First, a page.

Inside the Alzheimer's Pipeline: Diversity of Treatments Spells Promise


A new report from the industry trade group PhRMA reveals that there are currently 92 medicines in development for the treatment of Alzheimer’s and other dementias. Lundbeck has three different compounds in our own pipeline that are being studied for use in Alzheimer’s patients, plus a variety of pre-clinical research projects. Across industry and academia, there is powerful momentum in Alzheimer’s research.

But it is not just the volume of research activity today that is exciting; it’s the diversity and breadth of treatments in development.

Alzheimer’s is an exceptionally complex disease with several underlying pathological processes. There will likely be no single silver bullet. Instead, successful treatment will most likely involve a combination of therapies—multiple medicines targeted at different aspects of the disease process. This is how we now treat and manage HIV and some cancers—turning them from fatal disease to manageable chronic disease using a combination of therapies.

The range of treatments cited in PhRMA’s new report demonstrates the noteworthy progress we are making in the fight against this formidable disease—progress that is leading us closer toward a combination therapy for Alzheimer’s. The promise I see in today’s pipeline is our increasing ability to target the disease in more precise ways with a wider arsenal of weapons.

The promise I see in today’s pipeline is our increasing ability to target the disease in more precise ways with a wider arsenal of weapons.

Changing the course of the disease

The majority of medicines in the Alzheimer’s pipeline target beta-amyloid plaques and tau protein tangles – the two most prominent features of the disease in the brain. Significantly, 75 percent of the medicines in Phase II or Phase III clinical testing are disease-modifying treatments, and the possibility that one or more of these investigational therapies could slow or stop the progression of the disease is incredibly exciting.

At Lundbeck, we are pursuing both anti-beta-amyloid and anti-tau disease-modifying approaches. We are investigating an anti-beta-amyloid active immunotherapy that—like a vaccine—could stimulate the body’s immune system to produce antibody to recognize beta amyloid as foreign and attack it. We’re also collaborating with scientists at NYU to study a therapeutic antibody that could potentially stop the spreading of the pathological tau protein.

Beyond the beta amyloid and tau medicines currently in clinical trials, researchers across the globe are working on a number of exciting pre-clinical research projects. The complexity of the disease requires that we evaluate a broad range of possible interventions in the disease process. For example, scientists are looking at the role neuroinflammation may play in Alzheimer’s. And researchers are exploring how checkpoint inhibitors, which have been wildly successful in oncology treatment, could be used in Alzheimer’s. As an example, in partnership with the Israeli biotech company ImmunoBrain Checkpoint, we’re exploring how checkpoint inhibitors might help the body to identify toxic proteins as foreign and fight them before they can accumulate and damage the brain.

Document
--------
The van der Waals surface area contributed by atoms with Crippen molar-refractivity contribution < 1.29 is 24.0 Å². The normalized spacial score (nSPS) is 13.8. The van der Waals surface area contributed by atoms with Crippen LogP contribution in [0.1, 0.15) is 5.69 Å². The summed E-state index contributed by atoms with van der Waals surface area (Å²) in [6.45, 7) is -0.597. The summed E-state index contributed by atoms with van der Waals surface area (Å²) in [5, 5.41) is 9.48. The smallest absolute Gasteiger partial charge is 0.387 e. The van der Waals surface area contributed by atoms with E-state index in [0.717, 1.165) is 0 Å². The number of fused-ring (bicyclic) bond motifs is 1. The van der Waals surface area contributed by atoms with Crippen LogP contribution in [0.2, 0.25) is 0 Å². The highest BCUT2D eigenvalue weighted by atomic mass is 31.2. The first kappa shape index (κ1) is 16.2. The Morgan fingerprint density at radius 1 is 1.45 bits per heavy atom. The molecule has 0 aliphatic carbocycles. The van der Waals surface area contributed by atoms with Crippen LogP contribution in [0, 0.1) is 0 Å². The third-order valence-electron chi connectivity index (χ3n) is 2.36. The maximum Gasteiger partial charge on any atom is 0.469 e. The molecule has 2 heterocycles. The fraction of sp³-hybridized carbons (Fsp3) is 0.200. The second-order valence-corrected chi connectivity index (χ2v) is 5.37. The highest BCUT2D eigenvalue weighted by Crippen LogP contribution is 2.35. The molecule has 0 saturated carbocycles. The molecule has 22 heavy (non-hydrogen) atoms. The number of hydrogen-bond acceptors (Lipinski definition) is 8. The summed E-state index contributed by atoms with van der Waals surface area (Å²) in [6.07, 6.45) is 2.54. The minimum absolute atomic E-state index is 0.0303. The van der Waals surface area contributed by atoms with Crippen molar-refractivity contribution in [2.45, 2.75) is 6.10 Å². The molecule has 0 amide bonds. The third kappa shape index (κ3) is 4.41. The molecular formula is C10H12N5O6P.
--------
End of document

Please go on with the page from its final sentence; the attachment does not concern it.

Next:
Pursuing symptomatic relief

At Lundbeck, we think there is a need to pursue these kinds of disease-modifying treatments at the same time that we pursue symptomatic treatments. Because until there is a cure, people with Alzheimer’s and their caregivers will continue to seek relief from the vexing symptoms of the disease.

One of the trials counted in the report is the Phase III testing of a potential treatment for agitation in Alzheimer’s disease that we are investigating in partnership with Otsuka Pharmaceuticals. Agitation is one of the main reasons people must leave their homes and families and move into care facilities. Managing symptoms may help to keep people in their homes longer, which may ease stress and disease burden on patients, caregivers and entire families.

Cognitive decline is one of the more significant impacts of Alzheimer’s, and we are currently conducting a Phase I clinical trial for a study drug that is intended to be evaluated for symptomatic treatment of cognitive decline in Alzheimer’s and schizophrenia patients.  

Building on advancements in biomarkers, we can now better qualify patients for trials based on biological changes of the disease.

Optimism despite setbacks

There is so much happening in Alzheimer’s research today and the learnings are coming at rapid pace. That said, it’s hard to ignore the Alzheimer’s clinical trial failure rate. As noted in the PhRMA analysis, just four new Alzheimer’s medicines were approved between 1998 and 2017, with another 146 unsuccessful attempts.  That is a dismal 2.7 percent ratio of success in bringing treatments to patients.

But as the new report explains, each of these failed trials is contributing to our understanding of the disease. Building on the learnings of past trials and advancements in biomarkers, we can now better qualify patients for trials based on biological changes of the disease, rather than relying solely on a clinical assessment of symptoms. And that means we can target therapies to specific stages of the disease and underlying pathology with much greater precision. And that will hopefully lead to more successful trials.

I am truly confident that we are on the cusp of significant breakthroughs, and I am excited to be a part of this moment.

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